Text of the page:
Ecology And Environment
Landfill

Keeping your Garbage Green



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Landfill
Rex Trulove's image for:
"Keeping your Garbage Green"
Caption: Landfill
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Image by: Ropable
© public domain http://commons.wikimedia.org/wiki/File:Landfill_compactor.jpg

In the US alone, many millions of tons of garbage ends up in regulated landfills. The amount of refuse that ends up being burned or put into unregulated landfills accounts for an untold additional amount. In a time when people are becoming increasingly green-aware, this isn't just bad, it is contradictory. Thankfully, there are ways to be more landfill friendly and almost everyone can have take a part in it.

Packaging

One of the first steps is to be aware of what is being purchased before it is even bought. The idea is to have a thought about what is going to be thrown away. Plastic and Styrofoam packaging adds little to the value of the product and a lot of it doesn't break down quickly, yet the packaging often ends up in landfills. 

According to the Clean Air Council, some cities have become proactive by banning Styrofoam food containers and others have banned polystyrene cookware. While this is helpful, people can make an even bigger difference by simply refusing to buy foods that are contained in the harmful packaging. There are alternatives that are friendlier to the landfills, such as untreated cardboard, which breaks down.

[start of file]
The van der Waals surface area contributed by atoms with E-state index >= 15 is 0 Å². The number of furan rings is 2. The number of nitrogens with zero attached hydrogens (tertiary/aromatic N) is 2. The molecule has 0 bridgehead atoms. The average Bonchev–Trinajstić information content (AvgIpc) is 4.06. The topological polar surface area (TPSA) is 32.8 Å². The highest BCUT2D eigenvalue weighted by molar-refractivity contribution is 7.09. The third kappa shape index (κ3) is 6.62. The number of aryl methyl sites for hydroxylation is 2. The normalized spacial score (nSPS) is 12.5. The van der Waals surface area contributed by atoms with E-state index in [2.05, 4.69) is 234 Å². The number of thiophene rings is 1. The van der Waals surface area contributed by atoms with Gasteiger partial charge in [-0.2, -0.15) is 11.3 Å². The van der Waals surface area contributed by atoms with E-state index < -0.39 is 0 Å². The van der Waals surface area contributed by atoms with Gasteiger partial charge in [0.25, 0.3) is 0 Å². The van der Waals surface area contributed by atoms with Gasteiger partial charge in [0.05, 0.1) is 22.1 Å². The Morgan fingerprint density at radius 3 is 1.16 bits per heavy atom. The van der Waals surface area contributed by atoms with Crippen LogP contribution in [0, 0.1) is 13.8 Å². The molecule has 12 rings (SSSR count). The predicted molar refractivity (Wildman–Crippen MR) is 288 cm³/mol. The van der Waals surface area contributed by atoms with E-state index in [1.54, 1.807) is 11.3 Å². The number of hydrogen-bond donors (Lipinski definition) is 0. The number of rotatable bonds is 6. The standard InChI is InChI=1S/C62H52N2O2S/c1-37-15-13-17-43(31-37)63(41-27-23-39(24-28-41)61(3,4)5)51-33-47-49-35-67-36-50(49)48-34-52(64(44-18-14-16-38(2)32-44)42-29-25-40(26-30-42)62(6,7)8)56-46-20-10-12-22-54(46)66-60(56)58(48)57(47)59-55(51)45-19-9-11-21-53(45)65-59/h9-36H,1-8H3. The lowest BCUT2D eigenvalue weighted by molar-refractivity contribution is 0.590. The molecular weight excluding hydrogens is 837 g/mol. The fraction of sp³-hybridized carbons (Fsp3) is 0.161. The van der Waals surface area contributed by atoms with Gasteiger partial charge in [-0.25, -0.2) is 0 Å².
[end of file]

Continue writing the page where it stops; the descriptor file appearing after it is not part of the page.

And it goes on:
Cans and glass

Metal cans that food comes in are best recycled, which takes a great deal of burden off landfills. Many locations provide access to recycling facilities at no or low cost. If they must be put in a landfill, the friendly method would be to cut the top and bottom off the can and then crush it. At the very least, this helps to not fill up the fill sites as rapidly. Statistics are kept on the amount of recycling and wastes created by state, so it isn't hard to keep track of this information.

Glass can also be recycled, and should be. Again, this lessens the total volume of material going in to the landfill.

Plant matter

It might not seem like fruit and vegetable trimmings would be harmful, and really they aren't. They break down naturally. However, if they are buried under so much debris that air can't get to the material, it doesn't decompose like it should. This means that it takes up space for a longer period of time, until it finally breaks down. It makes more sense to compost the vegetable matter to begin with. The finished compost can be used and it doesn't simply add bulk to the garbage site.

Toxic material

No toxic substances or the containers they came in should be stuffed in a garbage can for disposal in a land fill. The poisons and residues end up in the soil and foul the environment. The dumping of toxic waste is also against the law in most states. This includes paints, oil and oil containers, waste oil, petroleum distillates, pesticides, fertilizers, batteries and similar materials.

Being landfill friendly is something everyone should do as a matter of course. It may take a little time, but it isn't hard and it doesn't take a lot more knowledge than what comes with common sense. Many people are doing it already, even without being forced to do it. 

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More about this author: Rex Trulove

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ARTICLE SOURCES AND CITATIONS
  • InfoBoxCallToAction ActionArrowhttp://www.cleanair.org/Waste/wasteFacts.html
  • InfoBoxCallToAction ActionArrowhttp://www.zerowasteamerica.org/Statistics.htm
  • InfoBoxCallToAction ActionArrowhttp://environment.nationalgeographic.com/environment/global-warming/toxic-waste-overview/